Nguyen is a physician from Vietnam explains what made him apply for an IAHPC Traveling Scholarship to the US.
He is a palliative care physician and oncologist from Ho Chi Minh City, Vietnam. In October 2016, he received an IAHPC Traveling Scholarship grant to attend the first part of the Palliative Care Education and Practice (PCEP) program at Harvard Medical School, Massachusetts, US, a course that is designed for palliative care clinical and education leaders.
We asked Nguyen to tell us about more about his experiences . . .
Why did you apply for an IAHPC grant?
Nguyen: I work full time in the palliative care department of a cancer hospital and am responsible for clinical care and teaching. I realize the importance of communication skills – for sharing information with my patients and their families, for teaching medical students and younger physicians during their placements in our palliative care department, and for my lectures on the palliative care basic training program held each year at our hospital. However, I lack confidence in my communication and teaching skills, since we had no specific training for these in medical school. I thought that the PCEP would give me the skills to improve my efficiency as well as to share my knowledge with other palliative care practitioners.
What new knowledge and skills have you acquired so far?
Nguyen: I attended the first part of the PCEP in October/November 2016. Topics such as Communication, Teaching Skills, Developing a Program, Pain and End-of-Life Care were very relevant to my practice. But what I enjoyed most was getting the emotional cues when we are sharing information about disease, prognosis and treatment plans with patients and/or their families. In Vietnam, physicians don’t usually have much time to talk to patients, and we almost always ignore any emotional responses that we encounter. Thus, physicians, patients and families are often not at the same level of understanding about what we share and how we feel. PCEP has made me realize the importance of emotional cues and that inappropriate responses may lead to communication failures. But now, I’ve developed some essential communication skills such as exploring psychosocial issues, or reflection. I hope that these skills will help me to develop better conversations with patients and families and increase their trust in me, which will lead to improved care for patients and their families. I will share these skills with my students and colleagues so they too can understand the importance and necessity of emotional cues and will know how to respond appropriately.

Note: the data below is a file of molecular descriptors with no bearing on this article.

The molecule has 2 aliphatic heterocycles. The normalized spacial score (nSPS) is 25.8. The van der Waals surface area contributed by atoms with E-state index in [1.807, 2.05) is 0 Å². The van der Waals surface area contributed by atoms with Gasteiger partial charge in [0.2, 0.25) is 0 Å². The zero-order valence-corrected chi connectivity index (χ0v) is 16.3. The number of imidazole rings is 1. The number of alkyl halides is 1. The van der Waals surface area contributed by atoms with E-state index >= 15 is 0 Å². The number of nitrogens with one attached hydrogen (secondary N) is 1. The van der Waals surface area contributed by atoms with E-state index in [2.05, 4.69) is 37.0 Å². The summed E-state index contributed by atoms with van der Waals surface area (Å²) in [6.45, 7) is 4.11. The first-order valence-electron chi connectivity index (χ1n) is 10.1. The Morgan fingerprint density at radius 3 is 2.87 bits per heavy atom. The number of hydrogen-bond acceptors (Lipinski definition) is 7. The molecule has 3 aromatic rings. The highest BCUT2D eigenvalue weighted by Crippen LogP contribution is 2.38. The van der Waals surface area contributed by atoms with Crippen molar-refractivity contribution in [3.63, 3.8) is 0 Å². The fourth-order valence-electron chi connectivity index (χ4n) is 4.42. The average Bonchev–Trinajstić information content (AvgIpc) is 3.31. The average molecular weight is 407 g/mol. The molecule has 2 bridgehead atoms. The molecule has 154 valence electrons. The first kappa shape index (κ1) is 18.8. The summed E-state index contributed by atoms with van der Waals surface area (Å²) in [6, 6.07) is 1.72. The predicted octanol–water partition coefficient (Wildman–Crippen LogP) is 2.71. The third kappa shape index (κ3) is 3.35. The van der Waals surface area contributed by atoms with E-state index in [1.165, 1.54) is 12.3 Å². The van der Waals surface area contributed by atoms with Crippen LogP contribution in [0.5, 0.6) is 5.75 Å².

What are the main challenges that you face in the provision of palliative care in Vietnam?
Nguyen: Many patients are diagnosed with cancer in the advanced stages; more than 80 percent of patients are no longer candidates for cancer treatment of whom over 50 percent have moderate to severe pain. Most of these patients do not have access to palliative care and their pain is not assessed or treated adequately, let alone other physical and psychosocial problems.
This causes increased burden and worry for patients and their families/caregivers. As palliative care’s influence grows in our country, more people realize the importance of symptom control and psychosocial issues, yet we still have many barriers and challenges:
- Lack of essential medicines – many essential palliative care medications are still unavailable, such as megestrol acetate, methylphenidate and the only oral opioid is morphine.
- Lack of public and professional awareness – palliative care is still very new in Vietnam, thus many concepts and treatments may not be well understood by patients, caregivers and physicians.
- Lack of specialist staff – our palliative care department has only physicians and nurses; we do not have other specialists such as a social worker or a psychologist.
Do you have any tips that may help to overcome these challenges?
Nguyen : The first step is to get a greater understanding of palliative care concepts through teaching and training. I hope that with improved teaching skills I can better share my knowledge and inspire other healthcare workers to see the necessity and meaning of our work. I’m particularly interested in how to create tension in teaching sessions. This skill is so important because many people still don’t understand what palliative care is and why they should do it. If I can create tension, participants will be more interested in what I teach and my lectures will be less boring and more efficient.I hope my students will develop palliative care programs in their own institutions and hospitals, join a palliative care department, or at least apply what they have learned to provide better care for their patients.
As the number of palliative care practitioners grows in our country, and more people become aware of the same issues that I have now, then our voices and actions will bring greater influence.
Nguyen will return to Massachusetts in April/May 2017 to complete the final stage of the Harvard Medical School's Program in Palliative Care Education and Practice.
From the entire IAHPC team, thank you for your generosity.